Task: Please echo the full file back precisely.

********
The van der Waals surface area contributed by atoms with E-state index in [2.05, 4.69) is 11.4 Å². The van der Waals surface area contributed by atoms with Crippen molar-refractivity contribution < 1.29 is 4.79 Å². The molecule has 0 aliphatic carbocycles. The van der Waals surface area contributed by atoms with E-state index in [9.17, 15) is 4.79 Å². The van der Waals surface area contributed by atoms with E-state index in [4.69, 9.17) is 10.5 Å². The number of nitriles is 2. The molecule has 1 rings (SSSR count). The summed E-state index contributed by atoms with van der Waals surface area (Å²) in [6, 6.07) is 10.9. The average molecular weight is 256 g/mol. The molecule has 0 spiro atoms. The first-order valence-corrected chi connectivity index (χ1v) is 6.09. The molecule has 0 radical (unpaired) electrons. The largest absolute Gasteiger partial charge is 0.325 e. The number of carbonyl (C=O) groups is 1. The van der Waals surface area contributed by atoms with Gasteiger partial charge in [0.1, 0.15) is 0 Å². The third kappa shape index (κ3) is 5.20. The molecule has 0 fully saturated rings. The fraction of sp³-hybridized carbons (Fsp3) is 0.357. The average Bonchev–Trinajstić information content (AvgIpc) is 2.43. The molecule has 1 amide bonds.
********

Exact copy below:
The van der Waals surface area contributed by atoms with E-state index in [2.05, 4.69) is 11.4 Å². The van der Waals surface area contributed by atoms with Crippen molar-refractivity contribution < 1.29 is 4.79 Å². The molecule has 0 aliphatic carbocycles. The van der Waals surface area contributed by atoms with E-state index in [9.17, 15) is 4.79 Å². The van der Waals surface area contributed by atoms with E-state index in [4.69, 9.17) is 10.5 Å². The number of nitriles is 2. The molecule has 1 rings (SSSR count). The summed E-state index contributed by atoms with van der Waals surface area (Å²) in [6, 6.07) is 10.9. The average molecular weight is 256 g/mol. The molecule has 0 spiro atoms. The first-order valence-corrected chi connectivity index (χ1v) is 6.09. The molecule has 0 radical (unpaired) electrons. The largest absolute Gasteiger partial charge is 0.325 e. The number of carbonyl (C=O) groups is 1. The van der Waals surface area contributed by atoms with Gasteiger partial charge in [0.1, 0.15) is 0 Å². The third kappa shape index (κ3) is 5.20. The molecule has 0 fully saturated rings. The fraction of sp³-hybridized carbons (Fsp3) is 0.357. The average Bonchev–Trinajstić information content (AvgIpc) is 2.43. The molecule has 1 amide bonds.